Opportunity versus Narrative
I think many Escape Room designs struggle with a choice (even if subconscious) between designing a narrative in their rooms versus having enough for the players to work on. I don’t think this dichotomy has gotten enough attention.
For example, imagine an escape room (I’ll call it the Any room) where there are 10 puzzles. You can solve the puzzles in any order. Once all 10 puzzles are complete, the experience is over.
Now contrast that with a room where there are the same 10 puzzles, but you must solve them in a sequence (1st puzzle then the 2nd puzzle etc.) I’ll call this the Sequence room.
Which of these experiences is better for a group to have enough to do? The Any room has the advantage of providing things for the whole group to work on, because of the "non-linear" fashion the puzzles are provided in. Until the game is near the finish line, players will be able to work on a wide variety of different puzzles, and in a good execution, the players would always feel engaged.
So it’s the better way to design a room, right?
This isn’t necessarily the case. Notice how, in the Any room, the puzzles cannot in and of themselves change the state of the room in a meaningful way. Sure, if you solve a puzzle, a bell can go off or whatever, but notice how you can’t even get the players to go to another room. All 10 puzzles are solvable at any time, remember, so all 10 puzzles have to be accessible by the players at all times. This seemingly trivial rule, that all the puzzles are solvable all the time, has already given us a burden that we may not want, that of not being able to hold some content away from the players until a condition has been met (extra rooms is probably the most common in current Escape Rooms).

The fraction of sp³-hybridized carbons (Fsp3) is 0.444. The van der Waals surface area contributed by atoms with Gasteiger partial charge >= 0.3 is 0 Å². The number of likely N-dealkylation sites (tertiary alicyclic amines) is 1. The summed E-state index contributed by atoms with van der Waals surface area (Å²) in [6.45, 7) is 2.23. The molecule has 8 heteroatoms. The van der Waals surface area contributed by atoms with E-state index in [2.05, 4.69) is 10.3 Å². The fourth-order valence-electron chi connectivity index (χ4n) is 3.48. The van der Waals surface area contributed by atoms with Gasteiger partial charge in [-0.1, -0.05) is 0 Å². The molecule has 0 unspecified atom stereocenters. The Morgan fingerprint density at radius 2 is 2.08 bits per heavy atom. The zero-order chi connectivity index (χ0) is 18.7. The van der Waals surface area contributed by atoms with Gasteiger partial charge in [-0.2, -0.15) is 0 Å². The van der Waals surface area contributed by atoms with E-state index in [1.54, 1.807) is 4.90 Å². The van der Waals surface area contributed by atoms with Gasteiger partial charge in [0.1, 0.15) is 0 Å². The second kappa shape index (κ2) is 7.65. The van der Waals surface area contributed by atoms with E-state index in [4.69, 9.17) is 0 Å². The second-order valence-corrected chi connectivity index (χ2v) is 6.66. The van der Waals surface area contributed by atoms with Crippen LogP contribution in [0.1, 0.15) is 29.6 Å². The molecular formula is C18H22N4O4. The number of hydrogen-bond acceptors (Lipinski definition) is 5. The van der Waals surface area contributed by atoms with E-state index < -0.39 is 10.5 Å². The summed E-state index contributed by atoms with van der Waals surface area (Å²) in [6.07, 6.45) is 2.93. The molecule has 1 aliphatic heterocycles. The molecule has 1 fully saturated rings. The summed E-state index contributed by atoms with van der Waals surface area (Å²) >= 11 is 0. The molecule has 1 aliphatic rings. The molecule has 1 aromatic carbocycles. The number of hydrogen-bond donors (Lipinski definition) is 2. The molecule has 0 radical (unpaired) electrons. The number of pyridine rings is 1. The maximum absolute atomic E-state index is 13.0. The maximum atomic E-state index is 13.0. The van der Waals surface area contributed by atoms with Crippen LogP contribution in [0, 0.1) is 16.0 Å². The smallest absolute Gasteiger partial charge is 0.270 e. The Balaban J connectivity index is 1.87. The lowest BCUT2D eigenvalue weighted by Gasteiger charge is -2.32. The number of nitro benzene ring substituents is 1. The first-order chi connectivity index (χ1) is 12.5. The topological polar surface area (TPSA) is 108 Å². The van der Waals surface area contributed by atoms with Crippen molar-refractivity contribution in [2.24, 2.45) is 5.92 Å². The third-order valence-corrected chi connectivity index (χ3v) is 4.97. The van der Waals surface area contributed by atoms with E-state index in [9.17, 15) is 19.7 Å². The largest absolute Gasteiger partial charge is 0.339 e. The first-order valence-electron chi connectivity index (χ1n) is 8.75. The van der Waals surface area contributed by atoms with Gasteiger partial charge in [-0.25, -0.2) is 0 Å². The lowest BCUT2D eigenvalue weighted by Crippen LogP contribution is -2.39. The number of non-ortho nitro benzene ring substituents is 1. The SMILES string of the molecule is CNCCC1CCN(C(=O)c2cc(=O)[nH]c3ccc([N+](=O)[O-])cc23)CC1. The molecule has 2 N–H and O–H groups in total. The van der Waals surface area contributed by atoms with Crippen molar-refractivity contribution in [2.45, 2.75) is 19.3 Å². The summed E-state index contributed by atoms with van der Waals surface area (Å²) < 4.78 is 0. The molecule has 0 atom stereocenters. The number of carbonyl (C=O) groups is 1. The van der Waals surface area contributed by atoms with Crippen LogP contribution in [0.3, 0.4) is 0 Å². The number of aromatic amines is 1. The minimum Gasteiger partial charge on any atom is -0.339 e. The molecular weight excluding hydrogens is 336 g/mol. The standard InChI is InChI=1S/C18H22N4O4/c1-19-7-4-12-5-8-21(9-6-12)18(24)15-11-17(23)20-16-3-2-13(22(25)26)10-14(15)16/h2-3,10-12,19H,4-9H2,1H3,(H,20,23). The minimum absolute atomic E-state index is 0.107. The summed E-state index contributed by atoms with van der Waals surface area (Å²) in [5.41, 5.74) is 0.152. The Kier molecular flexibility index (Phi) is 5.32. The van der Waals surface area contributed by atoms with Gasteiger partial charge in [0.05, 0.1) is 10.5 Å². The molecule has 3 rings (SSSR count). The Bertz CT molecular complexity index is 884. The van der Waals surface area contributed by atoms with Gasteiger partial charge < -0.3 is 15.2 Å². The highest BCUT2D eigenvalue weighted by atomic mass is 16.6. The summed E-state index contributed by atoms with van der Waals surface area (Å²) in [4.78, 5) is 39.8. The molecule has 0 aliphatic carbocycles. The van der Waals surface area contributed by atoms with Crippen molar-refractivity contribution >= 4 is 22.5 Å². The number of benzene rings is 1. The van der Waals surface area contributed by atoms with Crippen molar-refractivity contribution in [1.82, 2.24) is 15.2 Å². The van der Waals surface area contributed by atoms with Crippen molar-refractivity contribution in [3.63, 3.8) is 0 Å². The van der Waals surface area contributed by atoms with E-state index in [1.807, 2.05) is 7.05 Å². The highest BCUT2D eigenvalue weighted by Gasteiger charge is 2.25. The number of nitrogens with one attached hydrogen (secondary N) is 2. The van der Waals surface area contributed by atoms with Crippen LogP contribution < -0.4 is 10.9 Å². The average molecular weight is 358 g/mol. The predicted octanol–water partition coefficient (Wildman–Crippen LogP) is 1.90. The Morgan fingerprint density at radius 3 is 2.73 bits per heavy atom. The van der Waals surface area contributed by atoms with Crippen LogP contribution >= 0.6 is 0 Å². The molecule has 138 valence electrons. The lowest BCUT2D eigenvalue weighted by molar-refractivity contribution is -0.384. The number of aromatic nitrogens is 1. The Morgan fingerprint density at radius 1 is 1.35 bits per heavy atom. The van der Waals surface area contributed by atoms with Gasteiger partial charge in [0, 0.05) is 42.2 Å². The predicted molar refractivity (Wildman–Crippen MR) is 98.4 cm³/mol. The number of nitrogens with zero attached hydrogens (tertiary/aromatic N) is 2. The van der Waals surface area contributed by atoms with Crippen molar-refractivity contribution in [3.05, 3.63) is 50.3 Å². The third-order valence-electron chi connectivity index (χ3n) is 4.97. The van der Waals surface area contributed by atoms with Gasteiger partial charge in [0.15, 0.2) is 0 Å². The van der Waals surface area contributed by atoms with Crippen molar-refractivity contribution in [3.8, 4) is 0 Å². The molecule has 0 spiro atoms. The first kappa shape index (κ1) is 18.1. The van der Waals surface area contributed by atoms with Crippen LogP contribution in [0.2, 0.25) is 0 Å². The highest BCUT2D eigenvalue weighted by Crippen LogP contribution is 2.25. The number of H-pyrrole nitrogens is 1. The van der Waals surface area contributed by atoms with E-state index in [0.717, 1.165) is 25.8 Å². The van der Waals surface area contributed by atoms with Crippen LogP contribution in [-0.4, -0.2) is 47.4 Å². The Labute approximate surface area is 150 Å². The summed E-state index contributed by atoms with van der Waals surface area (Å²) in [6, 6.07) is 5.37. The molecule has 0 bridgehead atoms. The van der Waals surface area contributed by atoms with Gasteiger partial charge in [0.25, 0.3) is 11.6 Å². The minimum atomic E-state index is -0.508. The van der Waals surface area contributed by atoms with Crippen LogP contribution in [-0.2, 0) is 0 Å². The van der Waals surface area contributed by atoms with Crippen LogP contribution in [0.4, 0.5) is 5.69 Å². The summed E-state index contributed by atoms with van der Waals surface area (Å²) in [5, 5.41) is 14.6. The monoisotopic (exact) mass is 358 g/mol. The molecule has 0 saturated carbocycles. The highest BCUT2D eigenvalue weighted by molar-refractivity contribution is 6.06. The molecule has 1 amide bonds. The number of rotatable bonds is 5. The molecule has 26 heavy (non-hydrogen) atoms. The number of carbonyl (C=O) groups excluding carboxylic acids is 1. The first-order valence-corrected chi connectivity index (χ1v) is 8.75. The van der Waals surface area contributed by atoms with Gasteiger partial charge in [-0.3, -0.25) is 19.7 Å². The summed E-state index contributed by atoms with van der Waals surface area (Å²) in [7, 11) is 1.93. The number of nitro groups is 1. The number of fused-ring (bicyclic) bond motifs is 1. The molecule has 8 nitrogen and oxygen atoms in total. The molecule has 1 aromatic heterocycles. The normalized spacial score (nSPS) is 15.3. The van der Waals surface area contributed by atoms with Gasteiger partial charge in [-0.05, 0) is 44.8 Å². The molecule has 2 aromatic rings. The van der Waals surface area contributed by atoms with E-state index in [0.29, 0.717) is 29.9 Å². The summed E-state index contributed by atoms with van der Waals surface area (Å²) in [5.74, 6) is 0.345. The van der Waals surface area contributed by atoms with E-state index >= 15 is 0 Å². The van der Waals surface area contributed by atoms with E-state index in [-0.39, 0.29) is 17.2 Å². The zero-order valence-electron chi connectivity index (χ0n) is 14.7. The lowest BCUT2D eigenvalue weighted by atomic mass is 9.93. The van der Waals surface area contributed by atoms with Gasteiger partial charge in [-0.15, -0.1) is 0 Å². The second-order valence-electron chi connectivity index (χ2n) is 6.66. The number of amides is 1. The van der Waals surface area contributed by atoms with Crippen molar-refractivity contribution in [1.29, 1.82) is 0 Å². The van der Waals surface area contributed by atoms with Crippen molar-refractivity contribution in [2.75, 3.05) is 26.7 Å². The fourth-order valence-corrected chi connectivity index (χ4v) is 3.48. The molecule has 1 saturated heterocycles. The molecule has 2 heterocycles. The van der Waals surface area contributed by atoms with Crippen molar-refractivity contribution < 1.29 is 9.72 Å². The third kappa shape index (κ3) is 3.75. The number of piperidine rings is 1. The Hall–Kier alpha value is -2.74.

Now to the Sequence room. Notice how it’s very easy for the players to affect the room. A puzzle can yield a key to another room or give the players the things they will need to solve the next puzzle in the chain. Solving a puzzle can also change the state of the game in a more robust way.
So maybe the Sequence room is better! Well, maybe not. The Sequence room has the problem of potentially not having enough puzzles for a group to do. It would depend on the exact type of puzzles that are in the sequence, but it’s more likely that the group will get stuck and not be able to work on something new.
This can happen when the elements of the puzzle cannot be observed all at the same time - think a paper that contains a crucial clue. Additionally, certain puzzles might be less attractive to solve for members of the group, and they could feel left out while other members tackle them. The crucial point here being that they have no other option to work on something else.
This isn't to say that Escape Rooms are typically one or the other. Both Any and Sequence rooms are rare, and most rooms will fall somewhere in the middle.
What gains are made in opportunity for players are often made at the expense of narrative (triggers from puzzle solution.) Knowing what type of room and what type of players you expect will help you decide which type of room (Any or Sequence) that your room will tend toward.
Brian Hacker prefers narrative to opportunity, and has been in the games industry for over 20 years, first as a professional Magic player. He went on to become a professional poker player and game designer. In an effort to understand obscure technologies and lose what remaining free time he had, he opened Enigma HQ!